Sherwood v. Commissioner of Social Security

Middle District of Florida, flmd-8:2016-cv-02762

REPORT AND RECOMMENDATION re {{8}} Amended Complaint filed by Shelly M. Sherwood. Signed by Magistrate Judge Anthony E. Porcelli on 2/27/2018. (NCR)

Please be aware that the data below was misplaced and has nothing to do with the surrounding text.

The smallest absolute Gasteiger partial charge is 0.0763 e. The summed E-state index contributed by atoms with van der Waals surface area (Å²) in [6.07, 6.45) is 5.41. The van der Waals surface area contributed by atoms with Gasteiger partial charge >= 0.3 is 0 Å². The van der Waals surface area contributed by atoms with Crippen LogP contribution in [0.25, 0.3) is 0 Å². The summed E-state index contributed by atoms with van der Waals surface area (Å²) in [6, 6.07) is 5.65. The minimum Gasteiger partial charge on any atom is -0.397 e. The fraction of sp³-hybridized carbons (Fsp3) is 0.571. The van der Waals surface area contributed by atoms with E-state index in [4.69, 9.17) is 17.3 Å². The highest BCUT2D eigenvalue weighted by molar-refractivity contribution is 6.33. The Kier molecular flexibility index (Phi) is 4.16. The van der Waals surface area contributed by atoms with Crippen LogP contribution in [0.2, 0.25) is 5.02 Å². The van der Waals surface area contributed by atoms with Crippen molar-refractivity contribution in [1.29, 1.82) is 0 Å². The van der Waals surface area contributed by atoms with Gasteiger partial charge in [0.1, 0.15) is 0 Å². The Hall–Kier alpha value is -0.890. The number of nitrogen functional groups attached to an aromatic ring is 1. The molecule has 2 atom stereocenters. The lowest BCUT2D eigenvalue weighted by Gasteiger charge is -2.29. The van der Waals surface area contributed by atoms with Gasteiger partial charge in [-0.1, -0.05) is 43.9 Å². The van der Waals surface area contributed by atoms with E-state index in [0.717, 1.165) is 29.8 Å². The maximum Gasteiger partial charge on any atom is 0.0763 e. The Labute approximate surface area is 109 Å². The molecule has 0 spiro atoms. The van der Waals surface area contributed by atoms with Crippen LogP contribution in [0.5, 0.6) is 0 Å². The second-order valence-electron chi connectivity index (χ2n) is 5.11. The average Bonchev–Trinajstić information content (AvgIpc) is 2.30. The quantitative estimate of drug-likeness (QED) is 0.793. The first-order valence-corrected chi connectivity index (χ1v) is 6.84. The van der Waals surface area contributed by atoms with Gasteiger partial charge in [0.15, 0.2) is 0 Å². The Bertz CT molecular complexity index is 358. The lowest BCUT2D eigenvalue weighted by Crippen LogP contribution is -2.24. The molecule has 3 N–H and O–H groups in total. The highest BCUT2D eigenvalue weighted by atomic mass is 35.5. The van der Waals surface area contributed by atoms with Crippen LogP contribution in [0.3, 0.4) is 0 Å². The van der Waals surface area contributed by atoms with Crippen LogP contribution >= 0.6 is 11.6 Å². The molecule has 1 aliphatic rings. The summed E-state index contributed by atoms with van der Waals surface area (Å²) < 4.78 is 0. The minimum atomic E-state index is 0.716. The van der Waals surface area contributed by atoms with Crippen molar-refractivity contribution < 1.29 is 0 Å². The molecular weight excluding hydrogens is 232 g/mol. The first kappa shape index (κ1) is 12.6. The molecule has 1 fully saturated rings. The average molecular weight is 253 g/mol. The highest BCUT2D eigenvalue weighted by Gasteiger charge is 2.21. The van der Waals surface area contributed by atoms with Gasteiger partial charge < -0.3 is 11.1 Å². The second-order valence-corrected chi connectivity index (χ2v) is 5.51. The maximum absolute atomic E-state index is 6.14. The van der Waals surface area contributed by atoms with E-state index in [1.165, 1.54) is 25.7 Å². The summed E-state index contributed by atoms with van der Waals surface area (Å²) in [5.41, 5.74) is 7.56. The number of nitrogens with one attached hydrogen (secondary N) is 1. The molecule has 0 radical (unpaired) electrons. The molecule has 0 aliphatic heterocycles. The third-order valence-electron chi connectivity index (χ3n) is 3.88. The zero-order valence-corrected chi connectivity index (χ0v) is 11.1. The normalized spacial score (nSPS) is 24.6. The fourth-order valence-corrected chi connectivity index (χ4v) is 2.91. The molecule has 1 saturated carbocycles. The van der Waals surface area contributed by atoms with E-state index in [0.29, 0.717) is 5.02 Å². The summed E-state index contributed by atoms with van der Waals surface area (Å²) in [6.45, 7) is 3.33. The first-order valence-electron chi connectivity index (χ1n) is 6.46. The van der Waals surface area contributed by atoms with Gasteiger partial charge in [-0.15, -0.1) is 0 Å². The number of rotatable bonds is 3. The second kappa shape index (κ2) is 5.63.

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4 PageID <pageID> UNITED STATES DISTRICT COURT MIDDLE DISTRICT OF FLORIDA TAMPA DIVISION SHELLY M. SHERWOOD, Plaintiff, v. Case No. 8:16-cv-2762-T-27AEP NANCY A. BERRYHILL, Acting Commissioner of Social Security, 1 Defendant. / REPORT AND RECOMMENDATION Plaintiff seeks judicial review of the denial of her claim for a period of disability and disability insurance benefits ("DIB"). As the Administrative Law Judge's ("ALJ") decision was not based on substantial evidence and did not employ proper legal standards, it is recommended that the Commissioner's decision be REVERSED and REMANDED. I. A. Procedural Background Plaintiff filed an application for a period of disability and DIB (Tr. 210–211). The Commissioner denied Plaintiff's claims both initially and upon reconsideration (Tr. 134–136, 138–142). Plaintiff then requested an administrative hearing (Tr. 143–144). Per Plaintiff's request, the ALJ held a hearing at which Plaintiff appeared and testified (Tr. 46–74). Following the hearing, the ALJ issued an unfavorable decision finding Plaintiff not disabled and accordingly denied Plaintiff's claims for benefits (Tr. 25–45). Subsequently, Plaintiff requested 1 Nancy A. Berryhill is now the Acting Commissioner of Social Security. Pursuant to Rule 25(d) of the Federal Rules of Civil Procedure, Nancy A. Berryhill should be substituted for Acting Commissioner Carolyn W. Colvin as the defendant in this suit. No further action needs to be taken to continue this suit by reason of the last sentence of section 205(g) of the Social Security Act, 42 U.S.C. § 405(g). 4 PageID <pageID> review from the Appeals Council, which the Appeals Council denied (Tr. 1–7). Plaintiff then timely filed a complaint with this Court (Doc. 1). The case is now ripe for review under 42 U.S.C. §§ 405(g), 1383(c)(3). B. Factual Background and the ALJ's Decision Plaintiff, who was born in 1968, claimed disability beginning April 4, 2013 (Tr. 210– 211). Plaintiff has one year of college education (Tr. 241). Plaintiff's past relevant work experience included work as emergency medical technician ("EMT"), a cardiac monitor technician, and a nurse's aide (Tr. 68). Plaintiff alleged disability due to fibromyalgia, cervical and lumbar spine impairments, severe back pain, spinal stenosis, irritable bowel syndrome, other digestive and neurological disorders, of chronic obstruction pulmonary disease ("COPD"), emphysema, and myoclonus (Tr. 240, 273). In rendering the administrative decision, the ALJ concluded that Plaintiff met the insured status requirements through December 31, 2018 and had not engaged in substantial gainful activity since April 4, 2013, the alleged onset date (Tr. 30). After conducting a hearing and reviewing the evidence of record, the ALJ determined Plaintiff had the following severe impairments: myoclonus, chronic pain syndrome with left shoulder subtle partial tear, fibromyalgia, degenerative disc disease, and history of COPD (Tr. 31). Notwithstanding the noted impairments, the ALJ determined Plaintiff did not have an impairment or combination of impairments that met or medically equaled one of the listed impairments in 20 C.F.R. Part 404, Subpart P, Appendix 1 (Tr. 32). The ALJ then concluded that Plaintiff retained a residual functional capacity ("RFC") to perform light work except the claimant can lift and carry 20 pounds occasionally and 10 pounds frequently; stand or walk 6 hours in an 8-hour work day; sit 6 hours in an 8-hour workday; frequently climb ramps and stairs, balance, stoop, kneel, crouch, or crawl; never climb ladders, ropes, or scaffolds; frequently reach in front and/or 2 4 PageID <pageID> laterally and overhead on the left; frequently feel on the left; and avoid concentrated exposure to extreme cold, heat, humidity, vibration, fumes, odors, dusts, gases, poor ventilation, hazards, and noise (Tr. 32). In formulating Plaintiff's RFC, the ALJ considered Plaintiff's subjective complaints and determined that, although the evidence established the presence of underlying impairments that reasonably could be expected to produce the symptoms alleged, Plaintiff's statements as to the intensity, persistence, and limiting effects of her symptoms were not entirely credible (Tr. 33). Considering Plaintiff's noted impairments and the assessment of a vocational expert ("VE"), the ALJ determined Plaintiff could perform her past relevant work as cardiac monitor technician (Tr. 37). Accordingly, based on Plaintiff's age, education, work experience, RFC, and the testimony of the VE, the ALJ found Plaintiff not disabled (Tr. 38). II. To be entitled to benefits, a claimant must be disabled, meaning he or she must be unable to engage in any substantial gainful activity by reason of any medically determinable physical or mental impairment which can be expected to result in death or which has lasted or can be expected to last for a continuous period of not less than twelve months. 42 U.S.C. §§ 423(d)(1)(A), 1382c(a)(3)(A). A "physical or mental impairment" is an impairment that results from anatomical, physiological, or psychological abnormalities, which are demonstrable by medically acceptable clinical and laboratory diagnostic techniques. 42 U.S.C. §§ 423(d)(3), 1382c(a)(3)(D). The Social Security Administration, in order to regularize the adjudicative process, promulgated the detailed regulations currently in effect. These regulations establish a "sequential evaluation process" to determine whether a claimant is disabled. 20 C.F.R. §§ 404.1520, 416.920. If an individual is found disabled at any point in the sequential review, further inquiry is unnecessary. 20 C.F.R. §§ 404.1520(a), 416.920(a). Under this process, the 3 4 PageID <pageID> ALJ must determine, in sequence, the following: whether the claimant is currently engaged in substantial gainful activity; whether the claimant has a severe impairment, i.e., one that significantly limits the ability to perform work-related functions; whether the severe impairment meets or equals the medical criteria of 20 C.F.R. Part 404 Subpart P, Appendix 1; and whether the claimant can perform his or her past relevant work. If the claimant cannot perform the tasks required of his or her prior work, step five of the evaluation requires the ALJ to decide if the claimant can do other work in the national economy in view of his or her age, education, and work experience. 20 C.F.R. §§ 404.1520(a), 416.920(a). A claimant is entitled to benefits only if unable to perform other work. Bowen v. Yuckert, 482 U.S. 137, 140-42 (1987); 20 C.F.R. §§ 404.1520(g), 416.920(g). A determination by the Commissioner that a claimant is not disabled must be upheld if it is supported by substantial evidence and comports with applicable legal standards. See 42 U.S.C. §§ 405(g), 1383(c)(3). Substantial evidence is "such relevant evidence as a reasonable mind might accept as adequate to support a conclusion." Richardson v. Perales, 402 U.S. 389, 401 (1971) (quoting Consol. Edison Co. v. NLRB, 305 U.S. 197, 229 (1938) (internal quotation marks omitted)); Miles v. Chater, 84 F.3d 1397, 1400 (11th Cir. 1996). While the court reviews the Commissioner's decision with deference to the factual findings, no such deference is given to the legal conclusions. Keeton v. Dep't of Health & Human Servs., 21 F.3d 1064, 1066 (11th Cir. 1994) (citations omitted). In reviewing the Commissioner's decision, the court may not re-weigh the evidence or substitute its own judgment for that of the ALJ even if it finds that the evidence preponderates against the ALJ's decision. Bloodsworth v. Heckler, 703 F.2d 1233, 1239 (11th Cir. 1983). The Commissioner's failure to apply the correct law, or to give the reviewing court sufficient reasoning for determining that he or she has conducted the proper legal analysis, mandates 4 4 PageID <pageID> reversal. Keeton, 21 F.3d at 1066. The scope of review is thus limited to determining whether the findings of the Commissioner are supported by substantial evidence and whether the correct legal standards were applied. 42 U.S.C. § 405(g); Wilson v. Barnhart, 284 F.3d 1219, 1221 (11th Cir. 2002). III. Plaintiff argues that the ALJ erred by (i) finding that Plaintiff's allegations of disabling limitations were not fully credible and by (ii) failing to properly weight the medical opinion evidence on record. For the reasons that follow, the ALJ failed to apply the correct legal standards and the ALJ's decision is not supported by substantial evidence. A. Credibility In social security disability cases, credibility determinations fall within the province of the ALJ. Moore v. Barnhart, 405 F.3d 1208, 1212 (11th Cir. 2005) (per curiam). To establish a disability based on testimony of pain and other symptoms, the claimant must show evidence of an underlying medical condition and either (1) objective medical evidence confirming the severity of the alleged symptoms or (2) that the objectively determined medical condition can reasonably be expected to give rise to the alleged symptoms. Wilson, 284 F.3d at 1225 (citing Holt v. Sullivan, 921 F.2d 1221, 1223 (11th Cir. 1991)); see 20 C.F.R. §§ 404.1529, 416.929. "If the objective medical evidence does not confirm the alleged severity of a claimant's symptom, but an impairment can be reasonably expected to cause that alleged severity, an ALJ must evaluate the intensity and persistence of her alleged symptoms and their effect on her ability to work. 20 C.F.R. §§ 404.1529(c)(1), 416.929(c)(1). In doing so, an ALJ must consider all available evidence including: (1) the claimant's daily activities; (2) the 'duration, frequency, and intensity' of the claimant's symptoms; (3) '[p]recipitating and aggravating factors'; (4) the effectiveness and side effects of any medications; and (5) treatment or other measures taken by 5 4 PageID <pageID> the claimant to alleviate symptoms." Davis v. Comm'r of Soc. Sec., 449 F. App'x. 828, 834 (11th Cir. 2011) (citing 20 C.F.R. §§ 404.1529(c)(3), 416.929(c)(3)). "The ALJ is to consider these factors in light of the other evidence in the record." Id. Finally, when the ALJ discredits the claimant's subjective testimony, the ALJ must articulate explicit and adequate reasons for doing so. Wilson, 284 F.3d at 1225; Foote v. Chater, 67 F.3d 1553, 1561–62 (11th Cir. 1995) (per curiam). Here, although Plaintiff established the existence of an underlying medical condition, the ALJ determined that Plaintiff's medical records did not support Plaintiff's alleged level of limitations. 2 In reaching her credibility determination, the ALJ cited to excerpts from medical notes and objective test results, however, the ALJ failed to analyze Plaintiff's allegations of pain in light of the record as a whole. See Perez v. Comm'r of Soc. Sec., 625 F. App'x. 408, 420 (11th Cir. 2015) (stating "all evidence about the intensity, persistence, and functionally limiting effects of pain or other symptoms must be considered in addition to the medical signs and laboratory findings in deciding the issue of disability."). During the Administrative Hearing Plaintiff stated that her main physical limitation was dealing with generalized disabling chronic pain (see Tr. 52). Plaintiff stated she suffered from chronic back pain caused by a crush vertebra in her back and nerve damage in her lower back. Additionally, she suffered from chronic pain in her legs and feet caused by fibromyalgia 3 and myoclonus, and suffered from pain in her left arm caused by a torn rotator cuff in her right shoulder (Tr. 52). As a result of her pain, Plaintiff stated, she was unable to perform simple 2 The ALJ based her decision in what she determined were "relative normal physical findings" on Plaintiff's treating physicians medical notes and Plaintiff's history "of no more than conservative [medical] treatment" (Tr. 35). 3 Fibromyalgia is defined as a disease that causes inflammation and pain in the fibrous connective tissue components of muscles, tendons, ligaments, and other with connective tissues. See Davis v. Astrue, 287 Fed. Appx. 748, 762 (11th Cir. 2008). If the pain and fatigue caused by the fibromyalgia is sufficiently severe, fibromyalgia can be disabling. Id. 6 4 PageID <pageID> daily tasks such as taking a shower, dressing herself, sitting, walking, or sleeping without pain (Tr. 60–63, 65). The ALJ discredited Plaintiff's testimony with regards to pain in her left shoulder by citing to excerpts from medical notes in which physical examination of Plaintiff's left shoulder showed no swelling or edema (Tr. 33) and it was stated that treatment with injection of Decadron, Kenalog, and Marcaine and some physical therapy provided Plaintiff's with relief from her shoulder pain (Tr. 380, 389, 819). With respect to Plaintiff's fibromyalgia, degenerative disc disease, and corresponding back pain claims, the ALJ recognized the existence of these problems (Tr. 34, citing Tr. 775, 776, 868, 869, 878), but discredited their importance by determining that Plaintiff's opioid medication had improved Plaintiff's symptoms 4 and that no current references to fibromyalgia points existed in the record (Tr. 34). Additionally, the ALJ cited to multiple physical examinations of the claimant's musculoskeletal system to support her finding that Plaintiff's range of motion has consistently been described as functional or within normal limits (Docs. 566, 571, 574, 585). At first glance, this evidence may be enough to find that the ALJ's decision was supported by substantial evidence. However, a careful review of this evidence shows that the medical records cited by the ALJ represent only a partial picture of Plaintiff's disability claim. Specifically, when evaluating the pain standard, the objective medical evidence is not the only evidence that should be considered. Perez, 625 F. App'x. at 420. For instance, the "hallmark" of Fibromyalgia is "a lack of objective evidence," and the condition "often lacks medical and laboratory sings, and it is generally diagnosed mostly on an individual's describe symptoms." Somogy v. Comm'r of Soc. Sec., 366 F. App'x. 56, 63 (11th Cir. 2010). Therefore, when an ALJ is confronted with a claim of disabling pain, it is important that the ALJ evaluates other factors such as Plaintiff's daily 4 The ALJ's finding is based on a single phrase found on a medical note from Dr. Bender stating, "The intensity of the condition is reported as mild with opioid medication and moderate without opioids." (Tr. 794). 7 4 PageID <pageID> activities; the duration, frequency, and intensity of Plaintiff's pain; the factors that aggravated it; and the effectiveness and side effects of Plaintiff's medications, among other things. 20 C.F.R. §§ 404.1529(c)(3), 416.929(c)(3); Perez, 625 F. App'x. at 420. In this case, Plaintiff provided medical reports that substantiated her testimony regarding the duration, frequency, and intensity of her pain. First, the record shows that Plaintiff's pain has been present for several years (Tr. 819), and that her pain level varied between 7 to 9, which is considerate moderated to severe pain (Tr. 823). Plaintiff's claims are also supported by medical notes dating back further than January 23, 2013, in which Plaintiff asserted her pain is constant and daily (Tr. 778, 779, 794, 796, 798). Additionally, Plaintiff's testimony regarding how simple activities such as walking and taking a shower precipitate her pain symptoms are supported by the opinions of Plaintiff's treating physicians Dr. Daniel Bender, M.D. ("Dr. Bender") and Dr. Edward Capone, D.O. ("Dr. Capone"). These physicians coincided in their opinions that Plaintiff was incapable to sit, stand, or walk for more than one hour in an eight-hour workday and was required to get up and move around every fifteen minutes (Tr. 808–815). Both doctors also indicated that Plaintiff's pain constantly interfered with her ability to pay attention and concentrate (Tr. 36–37). With regards to the effectiveness and side effects of any medications, the record shows that Plaintiff's pain is treated with opioid medication, as well as therapeutic epidural injections (Tr. 778, 779, 791). However, her treating physician Dr. Capone, stated that he has been unable "to completely relieve [Plaintiff's] pain with medication without unacceptable side effect." (Tr. 823). While a reviewing court will not disturb a clearly articulated credibility finding with substantial supporting evidence in the record, Foote, 67 F.3d at 1562 (citation omitted), here the Court finds that the ALJ limited her analysis to partial medical findings and did not base her decision in the evidence as a whole. Because the Court is unable to perform an adequate review of the ALJ's decision, it is 8 4 PageID <pageID> recommended that the ALJ's decision be remanded, so the ALJ can evaluate Plaintiff's credibility in light of the record as a whole. B. Medical Opinions When assessing the medical evidence, the ALJ must state with particularity the weight afforded to different medical opinions and the reasons therefor. Winschel v. Comm'r of Soc. Sec., 631 F.3d 1176, 1179 (11th Cir. 2011) (citation omitted). The Social Security regulations provide guidelines for the ALJ to employ when evaluating medical opinion evidence. See 20 C.F.R. §§ 404.1527, 416.927. In determining the weight to afford a medical opinion, the ALJ considers a variety of factors including but not limited to the examining relationship, the treatment relationship, whether an opinion is well-supported, whether an opinion is consistent with the record as a whole, and the area of the doctor's specialization. 20 C.F.R. §§ 404.1527(c), 416.927(c). For instance, the more a medical source presents evidence to support an opinion, such as medical signs and laboratory findings, the more weight that medical opinion will receive. 20 C.F.R. §§ 404.1527(c)(3), 416.927(c)(3). Further, the more consistent the medical opinion is with the record as a whole, the more weight that opinion will receive. 20 C.F.R. §§ 404.1527(c)(4), 416.927(c)(4). Typically, the ALJ must afford the testimony of a treating physician substantial or considerable weight unless "good cause" is shown to the contrary. Crawford v. Comm'r of Soc. Sec., 363 F.3d 1155, 1159 (11th Cir. 2004) (per curiam) (citation omitted). Good cause exists where: (1) the treating physician's opinion was not bolstered by the evidence; (2) the evidence supported a contrary finding; or (3) the treating physician's opinion was conclusory or inconsistent with the physician's own medical records. Phillips v. Barnhart, 357 F.3d 1232, 1240-41 (11th Cir. 2004). In fact, the ALJ may reject any opinion when the evidence supports a contrary conclusion. Sryock v. Heckler, 764 F.2d 834, 835 (11th Cir. 1985) (per curiam). However, "[i]f the ALJ fails to give at least great weight to 9 4 PageID <pageID> the opinion of a treating physician, he must provide a sufficiently detailed analysis with examples to demonstrate why that opinion is discounted, and provide a rationale that will enable a reviewing court to determine whether the ultimate decision on the merits of the claim is rational and supported by substantial evidence." Berrios v. Colvin, No. 14-23860-CIV, 2016 WL 5661634, at *10 (S.D. Fla. Sept. 30, 2016). Here, Plaintiff challenged the decision of the ALJ to give "little weight" to the opinion of Plaintiff's treating physicians Dr. Bender and Dr. Capone (Doc. 15, pp. 3–9). Both physicians coincided in their assessments of Plaintiff's working limitations as a result of her alleged physical impairments (Tr. 810–814; 823–824). As discussed above, both doctors opined that Plaintiff was capable to sit, stand, or walk less than one hour in an eight-hour workday and was required to get up and move around every fifteen minutes (Tr. 810, 823). Additionally, both doctors indicated that Plaintiff had limitations in lifting objects. Dr. Bender limited Plaintiff to occasionally lift up to twenty pounds and frequently lift up to ten pounds, (Tr. 811), while Dr. Capone stated that Plaintiff should never lift or carry objects of any weight (Tr. 823). Both doctors found that Plaintiff's impairments interfered with her ability to keep her neck in a constant position, Plaintiff had marked limitations with regard to grasping, turning, and twisting objects with both hands, Plaintiff pain constantly interfered with her ability to pay attention and concentrate, and that Plaintiff would miss work more than three times a month due to her impairments (Tr. 36–37). Despite their rather unambiguous assessment of Plaintiff's condition, the ALJ provided Dr. Bender's opinion little weight. Specifically, the ALJ considered that Dr. Bender's opinion was not "an accurate reflection of the [Plaintiff's working] abilities" because the last time Dr. Bender saw the Plaintiff was on November 20, 2013, almost a year and a half before the issuance of the ALJ's decision. See (Tr. 36). Similarly, the ALJ gave little weight to the opinion of Dr. Capone under the consideration that there was a gap of 10 4 PageID <pageID> treatment between November 8, 2013 and October 3, 2014. The ALJ, therefore, found that the gap in treatment was a good reason to discount the opinion of Plaintiff's treating physicians. Finally, the ALJ gave little weight to the opinion of both physicians finding that they were not consistent with the record as a whole (Tr. 37). In other words, the ALJ found good cause to reject the opinion of Plaintiff's treating physicians. a. Gap in Treatment The record in this case shows that Dr. Bender, a specialist in pain management and physical medicine and rehabilitation, treated Plaintiff between August 9, 2012 and September 5, 2013, when Plaintiff suspended treatment for eleven months. During the treatment period, Plaintiff saw Dr. Bender in fifteen occasions (Tr. 636, 650, 653, 656, 659, 660, 663, 666, 669, 672, 675, 677, 679, 718, 719). Similarly, Dr. Capone treated the Plaintiff from September 9, 2011, to September 3, 2014, and treated Plaintiff as needed (Tr. 566-631, 823). The ALJ found that these gaps prevented Dr. Bender and Dr. Capone from providing an accurate assessment of Plaintiff limitations. However, the ALJ failed to discredit Plaintiff's assertion that her financial situation prevented her from purchasing insurance or allowed her to pay for private consultations. See Dawkins v. Bowen, 848 F.2d 1211, 1213-1214 (11th Cir. 1988) (discussing poverty as an excuse for noncompliance with prescribed medical treatment). Plaintiff explained that free clinics would not take her because her main complaint was chronic pain (Tr. 52). Additionally, the record does not show that Plaintiff's condition had changed to the point that the treating physician's medical opinions are no longer applicable to her case. Plaintiff's most recent medical records show that she still uses in narcotics and opioid medication to control her pain (Tr. 836). In her testimony, Plaintiff described her inability to take care of herself due to pain (Tr. 60-61). The gap in treatment is therefore not an adequate reason to give little weight to the opinion of treating physicians in this case. 11 4 PageID <pageID> b. Medical Opinions Consistency with the Record as a Whole To support his decision to provide little weight to the opinion of Plaintiff's treating physicians, the ALJ cited examples of normal findings in Plaintiff's physical examinations. For example, the ALJ cited to Dr. Capone's office notes and stated that "physical examination of plaintiff's musculoskeletal system [had] consistently reveled normal findings" (Tr. 37) (citing Tr. 566, 571, 574, 585). In the ALJ's view these normal findings contradicted Plaintiff's treating physicians' opinions. However, a closer reading of Dr. Capone's notes showed that while in some medical visits the examination of Plaintiff's musculoskeletal system "reveal[ed] no somatic dysfunction," others examinations "revel[ed] decreased range of motion in flexion- extension or rotation" and "pain on motion testing." (Tr. 566, 569, 571, 574, 585). Therefore, the ALJ's findings are a partial representation of Plaintiff's physical condition and not a "good cause" to reject the treating physician opinion. See Phillips, 357 F.3d at 1240-41. A complete reading of Dr. Capone's records showed that Plaintiff visited Dr. Capone at least fourteen times beginning in 2011 (Tr. 566–631). In general, Plaintiff visited Dr. Capone complaining of generalized pain caused by fibromyalgia, myoclonial jerks, and tendonitis. Dr. Capone treated Plaintiff with opioid medications and referred Plaintiff to Dr. Bender for pain management and physical evaluation (Tr. 572). At least on one occasion, Dr. Capone recommended that Plaintiff go on short term disability from work due to her pain (Tr. 572). Since March 2, 2012, Dr. Capone began recording Plaintiff pain assessment level, which ranged permanently between 7– 10 (Tr. 593, 591, 595, 587, 583, 606). This evidence together with the length and frequency of treatment support Dr. Capone's assessment of plaintiff's pain limitations. See 20 C.F.R. §§ 404.1527(c), 416.927(c). 12 4 PageID <pageID> Similarly, to discredit the opinion of Dr. Bender, the ALJ cited to Dr. Bender's office notes. Specifically, the ALJ cited to a physical examination performed on April 22, 2013, as an example of normal findings. However, Dr. Bender's notes included findings of diffuse global muscle tenderness to palpitation, muscle spasms, and tenderness (Tr. 670). Dr. Bender also noted that Plaintiff suffered from chronic low back pain, neuropathic pain, gait abnormality, thoracic degenerative joint disease, Left C8 cervical radiculopathy, among other things, and recommended that Plaintiff continue her prescribed opioid medication (Tr. 670). These findings as stated by Plaintiff, can be hardly defined as normal findings. While an ALJ is not required to summarize the entire record in his or her decision to support his or her findings, see Dyer v. Barnhart, 395 F.3d 1206, 1210–11 (11th Cir. 2005), a physician's opinion regarding Plaintiff's limitations cannot de discredited by simply citing to partial references to the physician's notes, which taken in isolation and out of context, contradict the overall opinion of the same physician. See Fleming v. Comm'r of Soc. Sec. Admin., 550 F. App'x. 738, 740 (11th Cir. 2013) (citing Sharfarz v. Bowen, 825 F.2d 278, 280 (11th Cir. 1987)). Here the opinions or Dr. Bender and Dr. Capone regarding the limiting nature of Plaintiff's pain are supported by their medical notes stating the persistence and level of pain, the type of medication required to manage pain, and the need for treatments other than pain management. While the Court is not making a determination regarding whether Plaintiff's physician opinions should be entitled to great weight, the evidence discussed by the ALJ, in this case, failed to lay out a "good cause" to support her decision to reject the opinion of Plaintiff's treating physicians. Therefore, it is recommended that the Court reverse and remand this case. IV. Accordingly, after due consideration and for the foregoing reasons, it is hereby 13 4 PageID <pageID> RECOMMENDED: 1. The decision of the Commissioner be REVERSE and REMAND. 2. The Clerk be directed to enter final judgment in favor of the PLAINTIFF and close the case. IT IS SO REPORTED in Tampa, Florida, on this 27th day of February, 2018. NOTICE TO PARTIES A party has fourteen days from this date to file written objections to the Report and Recommendation's factual findings and legal conclusions. A party's failure to file written objections waives that party's right to challenge on appeal any unobjected factual finding or legal conclusion the district judge adopts from the Report and Recommendation. See 11th Cir. R. 3-1. cc: Hon. James D. Whittemore. Counsel of Record 14